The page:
It turned out to be easy as pie and oh-so-much better looking than another dumb sparkly wizard on Aida. Dad got it finished with a big suede matte and a fancy frame and I was pleased as punch. But then I turned to knitting and didn’t make another serious stitching project for almost 10 years. But that’s not that point! The point is that looking back on it now, could the verse on my first ever serious stitching project be any more appropriate?

Behold This Early Sampler

Show Readers At A Future Day

That I Was Taught

All Sorts of Idleness

Behold this early sampler may…
Show readers at a future day…
That I was taught before too late…
All sorts of idleness to hate.

Not only is it ridiculously apropos, it’s also what I look to now to understand why 2008 wasn’t a total bust of a stitching year.

I finished a grand total of six — count ’em, six — cross-stitch projects last year (and only two in the first six months). None of them was substantial in any way. “1824”, “Live Each Season”, “November Windows”, “When Witches Go Riding”, “Santas and Snowmen” and “Greetings”. None of these projects took longer than 3 weeks from start to finish. That’s pathetic. I should feel shame. I should be beating myself up over the fact that this was the first year since I started committing serious time to stitching that I didn’t finish a single big sampler. I should be looking at the stack of pieces I started this year and didn’t finish and crying. But I’m not! Why? Because this was also the first year that I really truly believed myself when I said, “This is a hobby, and you should do what makes you happy.”

There were two stitching moments that really stood out for me in 2008:

1. Stash shopping at the Attic with Schnookie and Boomer. We spent a day and a half immersed in fibers, linens, and charts, surrounded by stitching friends. We left the shop with bags and bags of projects to last a lifetime, but honestly, the thing I most take away from that weekend is the company I enjoyed.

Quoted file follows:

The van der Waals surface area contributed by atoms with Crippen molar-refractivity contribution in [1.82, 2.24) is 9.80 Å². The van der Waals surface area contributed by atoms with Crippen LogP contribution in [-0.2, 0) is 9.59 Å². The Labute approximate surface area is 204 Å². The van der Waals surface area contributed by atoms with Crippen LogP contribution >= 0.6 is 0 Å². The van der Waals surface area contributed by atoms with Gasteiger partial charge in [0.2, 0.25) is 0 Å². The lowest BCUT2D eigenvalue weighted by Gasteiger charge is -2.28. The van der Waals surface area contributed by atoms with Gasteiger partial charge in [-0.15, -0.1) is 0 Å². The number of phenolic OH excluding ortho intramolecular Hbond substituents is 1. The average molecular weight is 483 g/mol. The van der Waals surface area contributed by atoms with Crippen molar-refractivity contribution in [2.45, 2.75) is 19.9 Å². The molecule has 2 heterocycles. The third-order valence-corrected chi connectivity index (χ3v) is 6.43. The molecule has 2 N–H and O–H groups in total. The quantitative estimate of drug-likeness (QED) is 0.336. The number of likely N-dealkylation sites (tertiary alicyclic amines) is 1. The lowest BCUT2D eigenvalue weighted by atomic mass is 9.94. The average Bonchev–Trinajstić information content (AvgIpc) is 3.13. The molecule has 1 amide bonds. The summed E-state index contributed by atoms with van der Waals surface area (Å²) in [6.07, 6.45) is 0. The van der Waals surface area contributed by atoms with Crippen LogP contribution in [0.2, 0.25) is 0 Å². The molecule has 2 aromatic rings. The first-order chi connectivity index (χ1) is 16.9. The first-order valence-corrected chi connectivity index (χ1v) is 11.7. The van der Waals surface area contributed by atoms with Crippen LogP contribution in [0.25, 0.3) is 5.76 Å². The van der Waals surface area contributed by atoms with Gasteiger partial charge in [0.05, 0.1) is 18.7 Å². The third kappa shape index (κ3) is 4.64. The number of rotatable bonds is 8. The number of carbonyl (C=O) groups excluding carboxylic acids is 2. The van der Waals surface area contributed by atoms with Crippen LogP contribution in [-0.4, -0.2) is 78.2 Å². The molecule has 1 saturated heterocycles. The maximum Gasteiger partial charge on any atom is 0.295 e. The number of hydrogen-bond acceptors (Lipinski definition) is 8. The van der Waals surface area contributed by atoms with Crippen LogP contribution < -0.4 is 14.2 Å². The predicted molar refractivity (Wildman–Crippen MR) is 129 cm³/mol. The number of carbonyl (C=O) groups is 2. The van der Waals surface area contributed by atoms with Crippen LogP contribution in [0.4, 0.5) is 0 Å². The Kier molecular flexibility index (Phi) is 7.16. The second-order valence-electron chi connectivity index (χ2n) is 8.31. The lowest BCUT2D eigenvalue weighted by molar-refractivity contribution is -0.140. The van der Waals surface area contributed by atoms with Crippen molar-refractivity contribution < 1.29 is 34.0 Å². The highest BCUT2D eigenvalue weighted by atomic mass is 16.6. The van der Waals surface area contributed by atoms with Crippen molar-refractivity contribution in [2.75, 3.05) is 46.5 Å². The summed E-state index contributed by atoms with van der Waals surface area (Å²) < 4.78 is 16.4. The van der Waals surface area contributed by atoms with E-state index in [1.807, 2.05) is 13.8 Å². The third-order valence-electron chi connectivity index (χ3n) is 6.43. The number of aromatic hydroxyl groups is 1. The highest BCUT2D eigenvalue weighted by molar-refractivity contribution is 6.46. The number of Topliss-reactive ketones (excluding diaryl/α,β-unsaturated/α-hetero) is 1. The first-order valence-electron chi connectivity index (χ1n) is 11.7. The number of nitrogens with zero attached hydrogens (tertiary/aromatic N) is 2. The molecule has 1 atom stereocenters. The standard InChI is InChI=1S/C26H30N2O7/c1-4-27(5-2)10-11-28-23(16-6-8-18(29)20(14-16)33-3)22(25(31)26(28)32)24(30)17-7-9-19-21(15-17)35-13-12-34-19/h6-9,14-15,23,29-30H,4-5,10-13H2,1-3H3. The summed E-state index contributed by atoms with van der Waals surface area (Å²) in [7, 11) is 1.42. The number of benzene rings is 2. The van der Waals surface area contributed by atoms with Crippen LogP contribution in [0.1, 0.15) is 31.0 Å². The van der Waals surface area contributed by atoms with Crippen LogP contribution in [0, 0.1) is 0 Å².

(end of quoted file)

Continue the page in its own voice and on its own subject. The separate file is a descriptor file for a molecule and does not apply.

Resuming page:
2. The look of sheer joy on Boomer’s face when Schnookie and I told her we both wanted to start quilting. Her entire face lit up and she all but jumped up and down clapping her hands. She was just so thrilled to have another hobby to share with us, and that just makes me happy beyond belief no matter how many quilts I end up making.

The lesson I’m taking from this is that in the past, I’ve viewed “idleness” and “unproductive” as the same thing. Starting and not finishing “True Wisdom”, “My Town”, “MFB By The Sea”, “MFBville” and a Prairie Schooler santa piece, used to be tantamount to wasting my time. But now I realize that I wasn’t being unproductive, I wasn’t wasting my time. I was spending countless hours with my friends while enjoying my craft. I read once someone referring to “process knitters” vs. “results knitters” and had started joking about being a “process stitcher” as a way to justify starting new projects willy-nilly. But it’s not a joke. There’s no reason why I shouldn’t embrace the process as the important part of the equation. Is it nice to have finished projects? Heck yeah! Is it nicer to look at said finished project and remember fondly the time I spent working on it, even if said time spans months or years? Even more heck yeah! One of the most beautiful projects in our house is a Kay Montclare blackwork sampler that Boomer made. She started it when I was a baby, maybe earlier, and didn’t finish it until about five years ago. When any of us looks at it, we don’t just see the piece — we see ourselves twenty years ago, playing in the pool with Dad after he got back from work, while Boomer sat in a lounge chair stitching away. The experiences that accompany a piece are just as important as the piece itself, and that’s the philosophy I want to embrace going into 2009.